We only have to download the latest benchmarks and select the category we want to compare against. The performance report will then show how your page relates to other pages in the selected category.

For all major end-user performance metrics the 50th and 95th percentile of the measured web pages are shown. For best-practice-based grades the distribution amongst the tested sites is shown. This provides a very clear picture of where your site stands.

Currently there are three categories available – Alexa 100, Alexa 500 and Alexa 1000. We are currently working on providing additional industry-specific categories.

Challenge: I want to detect performance regressions easily but all these manual comparisons drive me crazy. Do I have to give up my private life?

The good news is that you can keep your private life. Comparing performance data can become quite some work if you have to manually dig through a lot data and compare a lot of numbers.Using dynaTrace Ajax Edition you simply copy and paste the contents of any view and use the exported XML as input for your comparison. If you are specifically interested in the network part you can also use the HAR file export and also compare the results against results from other browsers.

<activitypath time_chart="" start_time_s="19.39" duration_ms="91.03" 
  js_ms="91.03" cpu_time_ms="93.60" size="1018" activity_kind="JavaScript" 
  details="load event on &lt;window&gt;"apis="" stats="-"/>
<activitypath time_chart="" start_time_s="19.48" duration_ms="7.18" 
  js_ms="7.18" cpu_time_ms="0.00" size="277" activity_kind="JavaScript"
  details="load event on &lt;window&gt;" apis="" stats="-"/>

If you write a few lines of code you can easily create a comparison report, which shows the parts of your application which degraded. Once you’ve invested a bit of time you get comparison reports for network activity, JavaScript execution and even the whole page download and execution order

Challenge: My pages execute gazillions of JavaScript code. Where is the magnet to find the needle in the haystack?

You are lucky, there is a proper magnet to find slow JavaScript code. The most straightforward way is to use the JavaScript view of the Performance Report.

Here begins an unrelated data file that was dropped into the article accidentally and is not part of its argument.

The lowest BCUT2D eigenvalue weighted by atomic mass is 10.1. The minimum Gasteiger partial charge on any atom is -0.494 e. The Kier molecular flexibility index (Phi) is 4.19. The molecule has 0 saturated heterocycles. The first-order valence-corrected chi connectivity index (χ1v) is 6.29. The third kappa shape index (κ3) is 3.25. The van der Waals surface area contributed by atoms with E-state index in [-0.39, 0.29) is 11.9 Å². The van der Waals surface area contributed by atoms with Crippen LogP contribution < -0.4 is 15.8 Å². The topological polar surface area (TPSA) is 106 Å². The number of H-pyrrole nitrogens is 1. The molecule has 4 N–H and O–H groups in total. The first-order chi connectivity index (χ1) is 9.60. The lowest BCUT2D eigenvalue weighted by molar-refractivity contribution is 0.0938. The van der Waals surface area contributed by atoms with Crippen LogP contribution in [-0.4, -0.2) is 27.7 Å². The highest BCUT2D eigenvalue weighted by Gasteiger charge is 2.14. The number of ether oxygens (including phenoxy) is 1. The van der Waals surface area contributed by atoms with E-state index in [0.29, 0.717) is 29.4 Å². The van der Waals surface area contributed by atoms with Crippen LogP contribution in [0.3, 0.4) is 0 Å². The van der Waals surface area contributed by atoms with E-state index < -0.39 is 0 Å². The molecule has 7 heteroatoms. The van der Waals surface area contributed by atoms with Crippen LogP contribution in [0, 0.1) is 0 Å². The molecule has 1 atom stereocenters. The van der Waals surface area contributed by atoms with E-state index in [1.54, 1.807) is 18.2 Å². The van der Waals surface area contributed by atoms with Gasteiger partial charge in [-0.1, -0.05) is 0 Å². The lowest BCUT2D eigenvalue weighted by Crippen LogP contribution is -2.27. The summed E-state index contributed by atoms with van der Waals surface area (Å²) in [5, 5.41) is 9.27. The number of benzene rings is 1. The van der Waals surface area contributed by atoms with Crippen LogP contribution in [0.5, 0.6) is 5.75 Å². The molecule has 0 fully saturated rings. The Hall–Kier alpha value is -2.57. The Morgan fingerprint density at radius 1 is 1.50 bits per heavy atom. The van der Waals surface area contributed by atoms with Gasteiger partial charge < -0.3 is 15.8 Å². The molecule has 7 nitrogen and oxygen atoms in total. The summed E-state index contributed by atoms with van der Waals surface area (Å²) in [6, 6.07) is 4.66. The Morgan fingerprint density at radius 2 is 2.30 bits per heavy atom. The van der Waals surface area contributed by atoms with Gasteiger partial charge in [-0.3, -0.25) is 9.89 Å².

Here we find all JavaScript code pre-analyzed to reveal its performance characteristics. All JavaScript blocks which execute for more than 20ms are shown as well as invocations to jQuery and prototype selectors. Using back traces we can find the functions using expensive selectors. Forward traces help to figure out why a certain JavaScript handler takes long to execute.

Challenge: My boss wants me to monitor the performance of all our test cases. Can I do this in a reasonable amount of time?

Continuously monitoring tests helps to detect regressions easily and see trends in performance during development. Many people, however, hesitate to do this as they think it will cost them a lot of time to set it up.The easiest way to get started is by converting your functional web test to performance tests. If you already have automated functional tests you only need to configure them to automatically track performance metrics and make dynaTrace send it to a defined JSON endpoint. The data you get provides all major performance metrics as shown below:

"url": "www.mydomain.com",
  "cache": {"rank":100, "comment":"" },
  "net": {"rank":98, "comment":"" },
  "server": {"rank":94, "comment":"2 dynamic server-requests" },
  "js": {"rank":89, "comment":"4 slow JS handlers"}
"noncachablesize": 264562,
"timeonnetwork": 400,
"timeinjs": 30,

A real world example of following this approach is the automated performance testing we do for our benchmarking and also for providing information to ShowSlow. We test a reasonable amount of web sites (around 6000) using Selenium and then upload the data to the public ShowSlow endpoint.